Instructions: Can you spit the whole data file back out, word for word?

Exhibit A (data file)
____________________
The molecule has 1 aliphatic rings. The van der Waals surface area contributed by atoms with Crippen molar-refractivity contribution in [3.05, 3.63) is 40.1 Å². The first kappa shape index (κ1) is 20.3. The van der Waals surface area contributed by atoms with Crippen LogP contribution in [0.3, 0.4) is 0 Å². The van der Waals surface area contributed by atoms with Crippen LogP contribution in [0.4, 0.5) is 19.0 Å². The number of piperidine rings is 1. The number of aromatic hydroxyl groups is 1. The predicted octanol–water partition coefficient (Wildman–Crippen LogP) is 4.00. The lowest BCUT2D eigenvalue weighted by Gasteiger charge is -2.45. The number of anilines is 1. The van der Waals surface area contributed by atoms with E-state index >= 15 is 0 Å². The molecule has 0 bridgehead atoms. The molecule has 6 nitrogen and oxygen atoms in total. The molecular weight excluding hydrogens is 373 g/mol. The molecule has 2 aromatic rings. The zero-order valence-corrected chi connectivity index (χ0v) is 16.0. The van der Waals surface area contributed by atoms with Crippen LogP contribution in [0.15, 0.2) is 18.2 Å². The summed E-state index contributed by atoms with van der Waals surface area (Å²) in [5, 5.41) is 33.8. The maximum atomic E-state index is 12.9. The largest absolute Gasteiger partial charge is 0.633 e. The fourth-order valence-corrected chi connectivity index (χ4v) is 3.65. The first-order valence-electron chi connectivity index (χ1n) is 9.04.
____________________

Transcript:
The molecule has 1 aliphatic rings. The van der Waals surface area contributed by atoms with Crippen molar-refractivity contribution in [3.05, 3.63) is 40.1 Å². The first kappa shape index (κ1) is 20.3. The van der Waals surface area contributed by atoms with Crippen LogP contribution in [0.3, 0.4) is 0 Å². The van der Waals surface area contributed by atoms with Crippen LogP contribution in [0.4, 0.5) is 19.0 Å². The number of piperidine rings is 1. The number of aromatic hydroxyl groups is 1. The predicted octanol–water partition coefficient (Wildman–Crippen LogP) is 4.00. The lowest BCUT2D eigenvalue weighted by Gasteiger charge is -2.45. The number of anilines is 1. The van der Waals surface area contributed by atoms with E-state index >= 15 is 0 Å². The molecule has 0 bridgehead atoms. The molecule has 6 nitrogen and oxygen atoms in total. The molecular weight excluding hydrogens is 373 g/mol. The molecule has 2 aromatic rings. The zero-order valence-corrected chi connectivity index (χ0v) is 16.0. The van der Waals surface area contributed by atoms with Crippen LogP contribution in [0.15, 0.2) is 18.2 Å². The summed E-state index contributed by atoms with van der Waals surface area (Å²) in [5, 5.41) is 33.8. The maximum atomic E-state index is 12.9. The largest absolute Gasteiger partial charge is 0.633 e. The fourth-order valence-corrected chi connectivity index (χ4v) is 3.65. The first-order valence-electron chi connectivity index (χ1n) is 9.04.